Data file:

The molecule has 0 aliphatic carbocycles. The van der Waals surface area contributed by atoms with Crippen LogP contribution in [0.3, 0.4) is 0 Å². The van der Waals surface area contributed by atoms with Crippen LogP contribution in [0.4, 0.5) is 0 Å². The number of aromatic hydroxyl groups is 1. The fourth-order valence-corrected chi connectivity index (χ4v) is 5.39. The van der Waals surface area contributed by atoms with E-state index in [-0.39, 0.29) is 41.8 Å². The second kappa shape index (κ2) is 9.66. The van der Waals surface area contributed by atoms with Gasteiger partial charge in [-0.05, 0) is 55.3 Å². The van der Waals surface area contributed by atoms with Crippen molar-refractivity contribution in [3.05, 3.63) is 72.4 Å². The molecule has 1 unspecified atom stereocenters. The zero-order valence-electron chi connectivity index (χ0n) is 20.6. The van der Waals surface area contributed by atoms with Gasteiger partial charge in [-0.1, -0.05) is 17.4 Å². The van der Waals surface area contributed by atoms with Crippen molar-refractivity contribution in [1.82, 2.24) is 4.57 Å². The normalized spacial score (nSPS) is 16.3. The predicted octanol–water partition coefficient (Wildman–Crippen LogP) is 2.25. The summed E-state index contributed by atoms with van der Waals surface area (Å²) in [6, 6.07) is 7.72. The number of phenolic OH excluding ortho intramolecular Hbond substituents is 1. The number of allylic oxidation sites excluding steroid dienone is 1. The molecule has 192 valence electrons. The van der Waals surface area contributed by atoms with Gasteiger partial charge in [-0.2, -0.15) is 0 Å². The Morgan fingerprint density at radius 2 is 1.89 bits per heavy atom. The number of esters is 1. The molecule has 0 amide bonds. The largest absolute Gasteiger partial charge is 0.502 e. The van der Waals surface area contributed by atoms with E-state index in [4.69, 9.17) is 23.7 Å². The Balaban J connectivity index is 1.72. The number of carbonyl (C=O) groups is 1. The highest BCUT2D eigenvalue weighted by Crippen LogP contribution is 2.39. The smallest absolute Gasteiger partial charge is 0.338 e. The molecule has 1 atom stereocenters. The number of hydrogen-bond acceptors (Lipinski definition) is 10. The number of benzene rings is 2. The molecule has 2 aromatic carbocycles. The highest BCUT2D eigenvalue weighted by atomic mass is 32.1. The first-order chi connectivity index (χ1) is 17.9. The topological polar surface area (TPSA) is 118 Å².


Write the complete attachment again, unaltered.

The molecule has 0 aliphatic carbocycles. The van der Waals surface area contributed by atoms with Crippen LogP contribution in [0.3, 0.4) is 0 Å². The van der Waals surface area contributed by atoms with Crippen LogP contribution in [0.4, 0.5) is 0 Å². The number of aromatic hydroxyl groups is 1. The fourth-order valence-corrected chi connectivity index (χ4v) is 5.39. The van der Waals surface area contributed by atoms with E-state index in [-0.39, 0.29) is 41.8 Å². The second kappa shape index (κ2) is 9.66. The van der Waals surface area contributed by atoms with Gasteiger partial charge in [-0.05, 0) is 55.3 Å². The van der Waals surface area contributed by atoms with Crippen molar-refractivity contribution in [3.05, 3.63) is 72.4 Å². The molecule has 1 unspecified atom stereocenters. The zero-order valence-electron chi connectivity index (χ0n) is 20.6. The van der Waals surface area contributed by atoms with Gasteiger partial charge in [-0.1, -0.05) is 17.4 Å². The van der Waals surface area contributed by atoms with Crippen molar-refractivity contribution in [1.82, 2.24) is 4.57 Å². The normalized spacial score (nSPS) is 16.3. The predicted octanol–water partition coefficient (Wildman–Crippen LogP) is 2.25. The summed E-state index contributed by atoms with van der Waals surface area (Å²) in [6, 6.07) is 7.72. The number of phenolic OH excluding ortho intramolecular Hbond substituents is 1. The number of allylic oxidation sites excluding steroid dienone is 1. The molecule has 192 valence electrons. The van der Waals surface area contributed by atoms with Gasteiger partial charge in [-0.2, -0.15) is 0 Å². The Morgan fingerprint density at radius 2 is 1.89 bits per heavy atom. The number of esters is 1. The molecule has 0 amide bonds. The largest absolute Gasteiger partial charge is 0.502 e. The van der Waals surface area contributed by atoms with E-state index in [4.69, 9.17) is 23.7 Å². The Balaban J connectivity index is 1.72. The number of carbonyl (C=O) groups is 1. The highest BCUT2D eigenvalue weighted by Crippen LogP contribution is 2.39. The smallest absolute Gasteiger partial charge is 0.338 e. The molecule has 1 atom stereocenters. The number of hydrogen-bond acceptors (Lipinski definition) is 10. The number of benzene rings is 2. The molecule has 2 aromatic carbocycles. The highest BCUT2D eigenvalue weighted by atomic mass is 32.1. The first-order chi connectivity index (χ1) is 17.9. The topological polar surface area (TPSA) is 118 Å².